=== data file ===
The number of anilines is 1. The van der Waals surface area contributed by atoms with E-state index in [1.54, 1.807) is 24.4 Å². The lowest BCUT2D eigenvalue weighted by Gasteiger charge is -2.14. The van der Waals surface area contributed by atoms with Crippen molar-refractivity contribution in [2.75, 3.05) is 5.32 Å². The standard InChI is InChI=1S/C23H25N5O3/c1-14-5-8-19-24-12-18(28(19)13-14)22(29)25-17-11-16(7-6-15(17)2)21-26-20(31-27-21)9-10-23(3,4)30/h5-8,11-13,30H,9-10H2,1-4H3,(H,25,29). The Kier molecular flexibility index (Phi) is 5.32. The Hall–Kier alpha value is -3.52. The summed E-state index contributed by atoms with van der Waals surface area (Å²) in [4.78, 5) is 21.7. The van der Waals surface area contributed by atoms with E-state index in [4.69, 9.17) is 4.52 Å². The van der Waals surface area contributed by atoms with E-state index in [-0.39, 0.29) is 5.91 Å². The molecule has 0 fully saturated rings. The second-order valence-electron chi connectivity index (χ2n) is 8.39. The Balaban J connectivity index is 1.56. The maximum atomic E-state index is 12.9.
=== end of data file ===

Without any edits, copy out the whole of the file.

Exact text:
The number of anilines is 1. The van der Waals surface area contributed by atoms with E-state index in [1.54, 1.807) is 24.4 Å². The lowest BCUT2D eigenvalue weighted by Gasteiger charge is -2.14. The van der Waals surface area contributed by atoms with Crippen molar-refractivity contribution in [2.75, 3.05) is 5.32 Å². The standard InChI is InChI=1S/C23H25N5O3/c1-14-5-8-19-24-12-18(28(19)13-14)22(29)25-17-11-16(7-6-15(17)2)21-26-20(31-27-21)9-10-23(3,4)30/h5-8,11-13,30H,9-10H2,1-4H3,(H,25,29). The Kier molecular flexibility index (Phi) is 5.32. The Hall–Kier alpha value is -3.52. The summed E-state index contributed by atoms with van der Waals surface area (Å²) in [4.78, 5) is 21.7. The van der Waals surface area contributed by atoms with E-state index in [4.69, 9.17) is 4.52 Å². The van der Waals surface area contributed by atoms with E-state index in [-0.39, 0.29) is 5.91 Å². The molecule has 0 fully saturated rings. The second-order valence-electron chi connectivity index (χ2n) is 8.39. The Balaban J connectivity index is 1.56. The maximum atomic E-state index is 12.9.